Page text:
There are no campaign signs or TV spots, no barbs from the opposing candidates - and the Constitution doesn't even allow it - but Fernando Henrique Cardoso is running for reelection.
Brazil's popular president is trying to do what Peru's Alberto Fujimori and Argentina's Carlos Menem did before him: buck a continent's institutionalized wariness of dictatorship to strike down a constitutional ban on presidential reelection.
President Cardoso, revered by many for having conquered inflation that once ran at 100 percent a month, will probably get his way. But passing the needed constitutional amendment is proving to be more time-consuming and politicized than he would have liked. The president has threatened recourse to a referendum if Congress doesn't act soon.
Cardoso is getting his wish: A lower-house vote was set to begin Jan. 28, with a less-crucial Senate vote to follow.
Meanwhile, Cardoso's reelection bid, along with rumblings that Presidents Fujimori and Menem would like to change their Constitutions yet again to seek third terms, is stirring a debate throughout Latin American countries that have only recently thrown off the yoke of dictatorship.
Some observers point to President Clinton's reelection in the United States and say Latin American voters deserve the right to pass the same judgment on their presidents. Brazilian polls show about a 3-to-1 majority in favor of reelection, with about 60 percent of voters saying they would vote for Cardoso, whose term ends in 1998.
But others argue strongly that Latin America's democratization process is not yet strong enough - especially in a region that coined the term caudillo, or all-powerful leader - to dispense with the reelection taboo.
"One of Brazil's biggest problems is the faith in personalities rather than institutions," says Claudio Contador, a political analyst in Rio de Janeiro. "It's the idea at the beginning of dictatorships."
The way the right to reelection has been pursued in Latin America only reinforces worries about democracy's shallow roots in the region. "There's nothing wrong with the people having the right to decide. The problem is the unwillingness of leaders in weak democracies to play by the rules," says Enrique Obando, a Peruvian political scientist studying in the United States.
Peru's Fujimori comes under the sharpest criticism for his handling of the issue. First elected to a five-year term in 1990, he pushed through a new Constitution that allowed him to sweep to a second term last year. Now the president and his partisans say Fujimori should be able to run for a third term in 2000 - or what might be called a "second second term" - because the constitutional change came when he was already in his first term.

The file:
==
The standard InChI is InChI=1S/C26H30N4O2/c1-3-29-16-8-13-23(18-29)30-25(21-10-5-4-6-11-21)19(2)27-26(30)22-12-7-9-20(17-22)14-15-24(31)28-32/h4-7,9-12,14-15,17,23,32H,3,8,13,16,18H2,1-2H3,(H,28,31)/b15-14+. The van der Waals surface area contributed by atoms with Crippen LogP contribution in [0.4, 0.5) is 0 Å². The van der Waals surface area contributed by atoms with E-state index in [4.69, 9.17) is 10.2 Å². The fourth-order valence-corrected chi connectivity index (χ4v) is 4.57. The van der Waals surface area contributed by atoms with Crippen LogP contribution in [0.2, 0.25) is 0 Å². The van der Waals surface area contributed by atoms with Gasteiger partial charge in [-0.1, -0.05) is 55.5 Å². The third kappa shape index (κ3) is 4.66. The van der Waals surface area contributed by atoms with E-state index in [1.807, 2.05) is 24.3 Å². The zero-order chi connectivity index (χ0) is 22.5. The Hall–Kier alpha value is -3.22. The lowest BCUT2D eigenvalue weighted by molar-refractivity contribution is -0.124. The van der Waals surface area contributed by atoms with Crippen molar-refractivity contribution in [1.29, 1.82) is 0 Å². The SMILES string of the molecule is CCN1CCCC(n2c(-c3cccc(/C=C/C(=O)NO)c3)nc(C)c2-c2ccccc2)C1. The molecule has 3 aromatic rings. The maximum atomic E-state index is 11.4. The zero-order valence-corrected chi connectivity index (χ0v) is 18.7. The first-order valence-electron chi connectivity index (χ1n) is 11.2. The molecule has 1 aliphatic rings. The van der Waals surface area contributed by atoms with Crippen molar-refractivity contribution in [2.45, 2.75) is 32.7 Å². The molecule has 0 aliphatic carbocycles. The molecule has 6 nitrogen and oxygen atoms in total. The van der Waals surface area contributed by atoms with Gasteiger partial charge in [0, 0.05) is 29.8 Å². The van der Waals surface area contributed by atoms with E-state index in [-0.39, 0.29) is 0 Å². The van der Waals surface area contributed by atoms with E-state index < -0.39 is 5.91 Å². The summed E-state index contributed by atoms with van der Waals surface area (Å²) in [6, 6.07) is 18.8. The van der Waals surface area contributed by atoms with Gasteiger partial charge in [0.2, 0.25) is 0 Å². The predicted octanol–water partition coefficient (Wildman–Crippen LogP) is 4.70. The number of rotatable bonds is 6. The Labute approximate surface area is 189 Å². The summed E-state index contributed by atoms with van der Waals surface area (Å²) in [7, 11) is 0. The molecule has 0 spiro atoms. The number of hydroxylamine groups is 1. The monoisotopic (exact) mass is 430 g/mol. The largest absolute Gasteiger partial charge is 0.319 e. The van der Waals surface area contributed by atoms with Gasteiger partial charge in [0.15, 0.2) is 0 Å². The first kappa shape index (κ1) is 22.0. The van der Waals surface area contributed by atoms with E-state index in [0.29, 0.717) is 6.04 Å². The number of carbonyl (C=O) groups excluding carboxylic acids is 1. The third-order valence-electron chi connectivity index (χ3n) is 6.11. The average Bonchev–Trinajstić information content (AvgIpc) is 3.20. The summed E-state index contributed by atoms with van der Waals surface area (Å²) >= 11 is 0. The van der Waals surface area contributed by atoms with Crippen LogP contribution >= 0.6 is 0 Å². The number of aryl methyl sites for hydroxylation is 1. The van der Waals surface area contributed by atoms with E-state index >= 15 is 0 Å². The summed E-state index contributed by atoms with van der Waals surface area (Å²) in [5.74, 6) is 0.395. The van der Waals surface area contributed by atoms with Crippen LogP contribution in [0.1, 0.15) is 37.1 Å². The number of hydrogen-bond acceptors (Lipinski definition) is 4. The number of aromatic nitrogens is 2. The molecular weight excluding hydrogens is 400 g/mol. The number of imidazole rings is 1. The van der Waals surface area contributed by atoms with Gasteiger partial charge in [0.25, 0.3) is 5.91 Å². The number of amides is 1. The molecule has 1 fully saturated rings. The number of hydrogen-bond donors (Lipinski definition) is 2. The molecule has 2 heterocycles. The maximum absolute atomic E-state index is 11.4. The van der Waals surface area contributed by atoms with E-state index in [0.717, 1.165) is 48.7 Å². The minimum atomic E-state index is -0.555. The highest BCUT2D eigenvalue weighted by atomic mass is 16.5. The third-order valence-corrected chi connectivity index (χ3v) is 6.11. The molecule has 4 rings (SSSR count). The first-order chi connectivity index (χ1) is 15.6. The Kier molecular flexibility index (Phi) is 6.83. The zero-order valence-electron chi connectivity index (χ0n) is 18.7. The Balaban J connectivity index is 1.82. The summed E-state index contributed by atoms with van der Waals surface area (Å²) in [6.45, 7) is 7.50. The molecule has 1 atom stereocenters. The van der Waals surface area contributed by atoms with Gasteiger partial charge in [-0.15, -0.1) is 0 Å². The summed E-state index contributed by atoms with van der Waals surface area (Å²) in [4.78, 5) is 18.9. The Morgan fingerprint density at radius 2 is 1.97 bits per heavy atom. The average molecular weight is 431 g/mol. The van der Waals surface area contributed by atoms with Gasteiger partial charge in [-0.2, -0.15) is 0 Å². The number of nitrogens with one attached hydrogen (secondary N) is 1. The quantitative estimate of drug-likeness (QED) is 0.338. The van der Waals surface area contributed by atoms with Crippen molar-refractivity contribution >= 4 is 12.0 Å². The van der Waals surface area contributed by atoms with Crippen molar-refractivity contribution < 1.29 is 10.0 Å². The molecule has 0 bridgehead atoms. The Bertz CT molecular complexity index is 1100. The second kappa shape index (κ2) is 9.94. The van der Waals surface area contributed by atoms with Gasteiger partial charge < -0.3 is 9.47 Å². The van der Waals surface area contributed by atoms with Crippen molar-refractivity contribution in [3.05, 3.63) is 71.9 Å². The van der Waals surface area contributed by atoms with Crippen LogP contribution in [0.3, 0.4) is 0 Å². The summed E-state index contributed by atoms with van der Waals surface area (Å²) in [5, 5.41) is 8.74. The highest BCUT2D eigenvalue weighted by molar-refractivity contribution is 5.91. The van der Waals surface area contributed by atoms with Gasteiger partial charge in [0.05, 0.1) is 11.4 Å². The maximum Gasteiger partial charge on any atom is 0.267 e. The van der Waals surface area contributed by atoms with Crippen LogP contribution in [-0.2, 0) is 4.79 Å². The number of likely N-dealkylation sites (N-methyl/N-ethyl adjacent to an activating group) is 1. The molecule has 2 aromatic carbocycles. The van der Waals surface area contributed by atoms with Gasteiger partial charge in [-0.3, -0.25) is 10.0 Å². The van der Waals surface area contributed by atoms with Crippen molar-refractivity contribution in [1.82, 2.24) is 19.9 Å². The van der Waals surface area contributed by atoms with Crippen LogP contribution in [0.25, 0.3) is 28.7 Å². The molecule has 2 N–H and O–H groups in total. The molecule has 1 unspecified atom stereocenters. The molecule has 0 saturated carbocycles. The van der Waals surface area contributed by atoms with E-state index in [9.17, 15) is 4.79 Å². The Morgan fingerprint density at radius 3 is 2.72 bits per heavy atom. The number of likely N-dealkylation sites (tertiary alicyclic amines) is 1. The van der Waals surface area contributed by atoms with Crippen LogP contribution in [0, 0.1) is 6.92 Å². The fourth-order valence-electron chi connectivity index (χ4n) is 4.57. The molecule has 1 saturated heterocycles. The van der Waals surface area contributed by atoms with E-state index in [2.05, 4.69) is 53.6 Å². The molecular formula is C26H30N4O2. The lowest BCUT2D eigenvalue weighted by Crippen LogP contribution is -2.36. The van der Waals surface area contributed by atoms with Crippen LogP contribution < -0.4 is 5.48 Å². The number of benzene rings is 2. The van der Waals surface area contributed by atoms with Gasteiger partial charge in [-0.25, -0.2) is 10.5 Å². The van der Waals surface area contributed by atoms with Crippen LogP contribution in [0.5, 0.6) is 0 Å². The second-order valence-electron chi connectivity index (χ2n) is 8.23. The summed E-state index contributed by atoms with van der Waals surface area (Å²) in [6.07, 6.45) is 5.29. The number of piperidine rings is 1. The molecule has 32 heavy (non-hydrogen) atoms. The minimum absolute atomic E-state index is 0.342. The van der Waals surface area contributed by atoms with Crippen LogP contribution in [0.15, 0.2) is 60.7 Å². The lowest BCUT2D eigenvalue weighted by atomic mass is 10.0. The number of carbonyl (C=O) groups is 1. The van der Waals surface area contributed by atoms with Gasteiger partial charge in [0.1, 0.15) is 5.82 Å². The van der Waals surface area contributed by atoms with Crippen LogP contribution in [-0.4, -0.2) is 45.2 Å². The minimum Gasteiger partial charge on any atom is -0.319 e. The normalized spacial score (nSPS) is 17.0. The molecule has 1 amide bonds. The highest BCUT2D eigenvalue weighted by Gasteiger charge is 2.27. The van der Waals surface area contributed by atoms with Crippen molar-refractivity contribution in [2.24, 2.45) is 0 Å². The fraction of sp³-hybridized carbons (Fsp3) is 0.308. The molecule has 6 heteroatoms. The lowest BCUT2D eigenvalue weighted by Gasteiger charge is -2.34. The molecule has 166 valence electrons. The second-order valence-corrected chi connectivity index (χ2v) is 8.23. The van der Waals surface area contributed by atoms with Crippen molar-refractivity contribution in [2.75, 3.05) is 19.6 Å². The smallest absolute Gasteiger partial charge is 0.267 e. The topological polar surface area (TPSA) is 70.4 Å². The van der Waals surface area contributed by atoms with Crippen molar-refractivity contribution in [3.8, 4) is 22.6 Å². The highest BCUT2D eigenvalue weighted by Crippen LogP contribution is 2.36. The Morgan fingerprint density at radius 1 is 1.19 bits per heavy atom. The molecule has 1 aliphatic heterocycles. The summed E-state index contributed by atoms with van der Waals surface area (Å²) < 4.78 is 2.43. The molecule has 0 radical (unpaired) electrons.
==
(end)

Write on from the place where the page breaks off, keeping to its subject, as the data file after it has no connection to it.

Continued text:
That circuitous thinking was set back Jan. 21 by Peru's supreme court, which ruled that Fujimori cannot use the amendment to seek a third term. But congressman Jorge Avendano warns that, while "the court's decision must be respected" for the good of Peru's democracy, Fujimori could still seek a referendum or a constitutional amendment.
The outcome of the continuing hostage crisis in Lima, where Tupac Amaru guerrillas still hold 72 hostages, could determine Fujimori's fate, observers say.
In Argentina, Menem's fall from the heights of popularity he attained with his reelection last year has led most observers to conclude that any chance of a third term is dead. But others say Menem would still like to write his own "comeback" chapter if the Argentine economy improves significantly before 1999 elections.
Just as Fujimori won reelection on the argument that he was the only person capable of addressing the country's economic crisis and dealing with guerrillas, Brazil's Cardoso is arguing that without him, the stability that made an inflation-slaying program work would be lost. And some analysts agree.
"Without Cardoso in there, his economic program will be either watered down or thrown out," says Eduardo Gamarra, a South America specialist at Miami's Florida International University. Warning against lumping Latin American countries together, he says Brazil's reelection debate "is about the right to keep a good leader and the need for political stability to keep long-term [economic] policy shifts going."
Calling 1997 the "acid test" year for Brazil's economic reforms, David Fleischer, a political scientist at University of Braslia, says the Cardoso government "has had to interrupt the reform process to get reelection [approved], but they need reelection to keep the reform process going."
Cardoso is pushing this view hard. Referring to his plans to visit Europe next month, Cardoso said the reelection decision is needed to demonstrate abroad Brazil's stability and commitment to economic reforms.
Cardoso's reference to international concerns has fed criticism that the push for reelection is part of an international strategy to take over Brazil's state-owned riches by using Cardoso to keep privatization programs going. Also raising eyebrows are the political "sweeteners" the president has doled out - everything from traditional pork-barrel projects to political appointments - to try to reach the three-fifths majority he needs in the lower house.
Paolo Maluf, former mayor of Sao Paulo and a likely presidential candidate, says the presidential palace "has turned into a checkout counter."
Not everyone is convinced that Brazilian reform depends on Cardoso, and they worry that the idea that it does only reinforces a damaging personality cult. One leader making all the difference "might have been true before the end of the '80s," says Mr. Obando, "but now there isn't that big a difference between the right and the left. No one is talking about returning to socialism," he adds. "Everybody accepts capitalism, smaller government, and the need for reform."